August 06, 2021
The US Centers for Disease Control and Prevention has recommended that everyone get a COVID-19 vaccine, even if they've had the virus before. Yet many skeptics have held off getting the shots, believing that immunity generated by their previous infection will protect them if they should encounter the virus again.
A new study published today in the CDC's Morbidity and Mortality Weekly Report pokes holes in this notion. It shows people who have recovered from COVID-19 but haven't been vaccinated have more than double the risk of testing positive for the virus again, compared with someone who was vaccinated after an initial infection.
The study looked at 738 Kentucky residents who had an initial bout of COVID-19 in 2020. About 250 of them tested positive for COVID-19 a second time between May and July of 2021, when the Delta variant became dominant in the US.
The study matched each person who'd been reinfected with two people of the same sex and roughly the same age who had caught their initial COVID infection within the same week. The researchers then cross-matched those cases with data from Kentucky's Immunization Registry.
They found that those who were unvaccinated had more than double the risk of being reinfected during the Delta wave. Partial vaccination appeared to have no significant impact on the risk of reinfection.
Among those who were reinfected, 20% were fully vaccinated, while 34% of those who did not get reinfected were fully vaccinated.
The study is observational, meaning it can't show cause and effect; and the researchers had no information on the severity of the infections. Alyson Cavanaugh, PhD, a member of the CDC's Epidemic Intelligence Service who led the study, says it is possible that some of the people who tested positive a second time had asymptomatic infections that were picked up through routine screening.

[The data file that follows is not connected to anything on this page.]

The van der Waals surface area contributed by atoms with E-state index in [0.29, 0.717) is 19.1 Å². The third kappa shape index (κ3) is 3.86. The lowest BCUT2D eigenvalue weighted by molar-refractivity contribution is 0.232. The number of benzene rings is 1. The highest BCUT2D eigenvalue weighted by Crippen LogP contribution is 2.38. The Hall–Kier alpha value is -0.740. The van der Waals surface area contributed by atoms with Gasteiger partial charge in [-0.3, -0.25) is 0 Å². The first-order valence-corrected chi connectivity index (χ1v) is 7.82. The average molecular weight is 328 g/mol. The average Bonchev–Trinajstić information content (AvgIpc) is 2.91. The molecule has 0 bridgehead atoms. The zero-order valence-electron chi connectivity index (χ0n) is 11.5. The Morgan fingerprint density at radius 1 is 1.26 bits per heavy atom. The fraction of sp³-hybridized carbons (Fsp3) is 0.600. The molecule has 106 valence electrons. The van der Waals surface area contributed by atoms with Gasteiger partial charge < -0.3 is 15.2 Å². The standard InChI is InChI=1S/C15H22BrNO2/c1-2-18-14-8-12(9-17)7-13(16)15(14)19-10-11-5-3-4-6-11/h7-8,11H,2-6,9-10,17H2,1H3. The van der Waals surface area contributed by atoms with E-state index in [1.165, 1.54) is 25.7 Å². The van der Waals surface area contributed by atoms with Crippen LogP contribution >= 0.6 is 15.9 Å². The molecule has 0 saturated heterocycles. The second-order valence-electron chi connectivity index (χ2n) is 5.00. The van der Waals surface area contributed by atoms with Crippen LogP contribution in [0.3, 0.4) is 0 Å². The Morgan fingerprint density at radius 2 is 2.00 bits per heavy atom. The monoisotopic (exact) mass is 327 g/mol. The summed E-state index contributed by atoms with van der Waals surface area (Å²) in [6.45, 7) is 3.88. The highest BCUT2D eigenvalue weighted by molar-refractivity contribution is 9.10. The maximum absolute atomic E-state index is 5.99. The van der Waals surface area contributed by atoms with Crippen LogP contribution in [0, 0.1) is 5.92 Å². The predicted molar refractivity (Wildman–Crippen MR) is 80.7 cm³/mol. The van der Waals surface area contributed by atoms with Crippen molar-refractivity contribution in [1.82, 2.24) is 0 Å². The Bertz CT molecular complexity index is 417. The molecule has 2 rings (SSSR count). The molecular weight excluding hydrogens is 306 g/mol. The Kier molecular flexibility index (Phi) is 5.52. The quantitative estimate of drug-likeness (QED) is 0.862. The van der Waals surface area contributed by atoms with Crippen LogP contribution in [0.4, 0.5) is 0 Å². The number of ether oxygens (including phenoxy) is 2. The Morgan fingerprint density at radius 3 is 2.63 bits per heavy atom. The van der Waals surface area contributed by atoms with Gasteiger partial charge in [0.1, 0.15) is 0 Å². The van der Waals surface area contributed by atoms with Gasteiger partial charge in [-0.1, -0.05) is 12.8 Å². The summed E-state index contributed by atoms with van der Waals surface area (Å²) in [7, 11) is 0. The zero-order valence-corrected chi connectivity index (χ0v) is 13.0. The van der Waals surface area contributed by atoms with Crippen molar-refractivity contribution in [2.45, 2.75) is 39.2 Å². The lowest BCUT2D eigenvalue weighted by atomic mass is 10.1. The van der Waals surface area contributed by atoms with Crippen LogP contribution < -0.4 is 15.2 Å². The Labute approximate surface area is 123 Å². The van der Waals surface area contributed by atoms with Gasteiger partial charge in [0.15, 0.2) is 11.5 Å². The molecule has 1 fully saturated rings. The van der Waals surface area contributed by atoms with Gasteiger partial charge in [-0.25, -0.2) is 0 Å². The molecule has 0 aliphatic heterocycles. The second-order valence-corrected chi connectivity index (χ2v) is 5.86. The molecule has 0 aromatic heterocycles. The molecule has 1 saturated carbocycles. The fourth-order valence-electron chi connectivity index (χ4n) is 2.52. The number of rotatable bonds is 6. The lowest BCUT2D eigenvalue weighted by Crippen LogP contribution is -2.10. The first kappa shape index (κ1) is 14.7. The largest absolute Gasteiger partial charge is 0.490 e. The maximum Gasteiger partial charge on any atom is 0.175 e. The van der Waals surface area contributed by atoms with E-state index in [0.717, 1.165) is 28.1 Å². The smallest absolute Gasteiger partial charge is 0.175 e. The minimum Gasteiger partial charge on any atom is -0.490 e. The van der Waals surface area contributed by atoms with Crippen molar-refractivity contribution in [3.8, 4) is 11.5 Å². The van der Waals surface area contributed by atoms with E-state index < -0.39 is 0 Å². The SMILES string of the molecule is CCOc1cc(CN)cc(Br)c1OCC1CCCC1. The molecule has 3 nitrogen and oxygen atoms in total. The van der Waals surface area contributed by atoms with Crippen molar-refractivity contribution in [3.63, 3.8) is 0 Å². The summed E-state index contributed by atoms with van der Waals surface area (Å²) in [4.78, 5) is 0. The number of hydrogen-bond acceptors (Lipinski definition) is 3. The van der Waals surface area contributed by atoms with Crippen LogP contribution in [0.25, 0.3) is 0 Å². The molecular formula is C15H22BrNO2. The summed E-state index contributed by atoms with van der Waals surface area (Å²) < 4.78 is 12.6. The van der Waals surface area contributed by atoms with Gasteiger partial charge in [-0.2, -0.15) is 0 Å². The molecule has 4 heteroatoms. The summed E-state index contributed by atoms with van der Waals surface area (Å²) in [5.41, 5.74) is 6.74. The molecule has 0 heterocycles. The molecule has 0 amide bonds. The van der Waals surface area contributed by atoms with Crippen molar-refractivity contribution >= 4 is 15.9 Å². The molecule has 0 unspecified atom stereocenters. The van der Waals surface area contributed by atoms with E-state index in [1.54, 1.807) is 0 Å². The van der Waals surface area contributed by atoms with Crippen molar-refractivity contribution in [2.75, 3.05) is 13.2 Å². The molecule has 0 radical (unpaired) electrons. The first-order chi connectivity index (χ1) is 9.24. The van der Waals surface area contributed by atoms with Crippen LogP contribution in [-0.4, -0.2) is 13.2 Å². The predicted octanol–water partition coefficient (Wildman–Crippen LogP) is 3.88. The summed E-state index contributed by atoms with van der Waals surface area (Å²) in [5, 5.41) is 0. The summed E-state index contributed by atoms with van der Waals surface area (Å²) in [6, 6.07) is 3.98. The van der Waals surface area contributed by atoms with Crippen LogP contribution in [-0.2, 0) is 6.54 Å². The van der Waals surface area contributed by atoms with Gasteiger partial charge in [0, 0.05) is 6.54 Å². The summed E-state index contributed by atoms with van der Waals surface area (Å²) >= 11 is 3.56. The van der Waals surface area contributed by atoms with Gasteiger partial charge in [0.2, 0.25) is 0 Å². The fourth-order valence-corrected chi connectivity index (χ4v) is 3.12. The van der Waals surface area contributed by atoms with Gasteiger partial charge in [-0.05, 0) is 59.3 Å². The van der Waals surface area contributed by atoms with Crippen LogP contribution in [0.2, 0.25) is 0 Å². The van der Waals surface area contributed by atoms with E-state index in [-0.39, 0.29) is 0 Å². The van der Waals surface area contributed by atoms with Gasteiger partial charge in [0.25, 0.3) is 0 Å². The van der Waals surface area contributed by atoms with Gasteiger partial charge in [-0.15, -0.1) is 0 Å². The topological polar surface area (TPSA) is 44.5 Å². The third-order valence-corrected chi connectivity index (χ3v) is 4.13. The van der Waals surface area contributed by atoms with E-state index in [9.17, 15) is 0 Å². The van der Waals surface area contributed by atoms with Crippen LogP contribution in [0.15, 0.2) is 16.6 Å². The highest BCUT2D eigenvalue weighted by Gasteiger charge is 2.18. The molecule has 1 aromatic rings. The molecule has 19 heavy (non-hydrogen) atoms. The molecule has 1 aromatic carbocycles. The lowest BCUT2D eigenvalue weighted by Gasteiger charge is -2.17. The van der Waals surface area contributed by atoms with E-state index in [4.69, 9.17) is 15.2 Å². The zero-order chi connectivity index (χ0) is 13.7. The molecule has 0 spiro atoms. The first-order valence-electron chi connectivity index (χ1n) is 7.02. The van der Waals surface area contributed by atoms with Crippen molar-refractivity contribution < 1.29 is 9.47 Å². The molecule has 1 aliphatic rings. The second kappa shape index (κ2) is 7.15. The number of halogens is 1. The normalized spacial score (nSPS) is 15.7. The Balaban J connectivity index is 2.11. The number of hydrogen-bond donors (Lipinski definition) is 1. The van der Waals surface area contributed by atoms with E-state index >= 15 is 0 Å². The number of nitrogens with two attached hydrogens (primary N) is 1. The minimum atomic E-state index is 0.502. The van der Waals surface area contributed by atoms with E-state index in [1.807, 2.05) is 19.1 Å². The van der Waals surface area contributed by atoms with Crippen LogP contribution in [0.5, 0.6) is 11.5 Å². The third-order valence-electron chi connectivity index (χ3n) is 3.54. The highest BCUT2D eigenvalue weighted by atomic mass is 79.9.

Still, the study backs up previous research and suggests that vaccination offers important additional protection.
"Our laboratory studies have shown that there's an added benefit of vaccine for people who've had previous COVID-19. This is a real-world, epidemiologic study that found that among people who'd previously already had COVID-19, those who were vaccinated had lower odds of being reinfected," Cavanaugh said.
"If you have had COVID-19 before, please still get vaccinated," said CDC Director Rochelle Walensky, MD, in a written media statement. "This study shows you are twice as likely to get infected again if you are unvaccinated. Getting the vaccine is the best way to protect yourself and others around you, especially as the more contagious Delta variant spreads around the country."
In a White House COVID-19 Response Team briefing in May, Anthony Fauci, MD, director of the National Institute of Allergy and Infectious Disease, explained why vaccines create stronger immunity than infection. He highlighted new research showing that two doses of an mRNA vaccine produce levels of neutralizing antibodies that are up to 10 times higher than the levels found in the blood of people who've recovered from COVID-19. Vaccines also enhance B cells and T cells in people who've recovered from COVID-19, which broadens the spectrum of protection and helps to fend off variants.
The study has some important limitations, which the authors acknowledge. The first is that second infections weren't confirmed with genetic sequencing, so the researchers couldn't definitively tell if a person tested positive a second time because they caught a new virus, or if they were somehow still shedding virus from their first infection. Given that the tests were at least 5 months apart, though, the researchers think reinfection is the most likely explanation.
Another bias in the study could have something to do with vaccination. Vaccinated people may have been less likely to be tested for COVID-19 after their vaccines, so the association or reinfection with a lack of vaccination may be overestimated.
Also, people who were vaccinated at federal sites or in another state were not logged in the state's immunization registry, which may have skewed the data.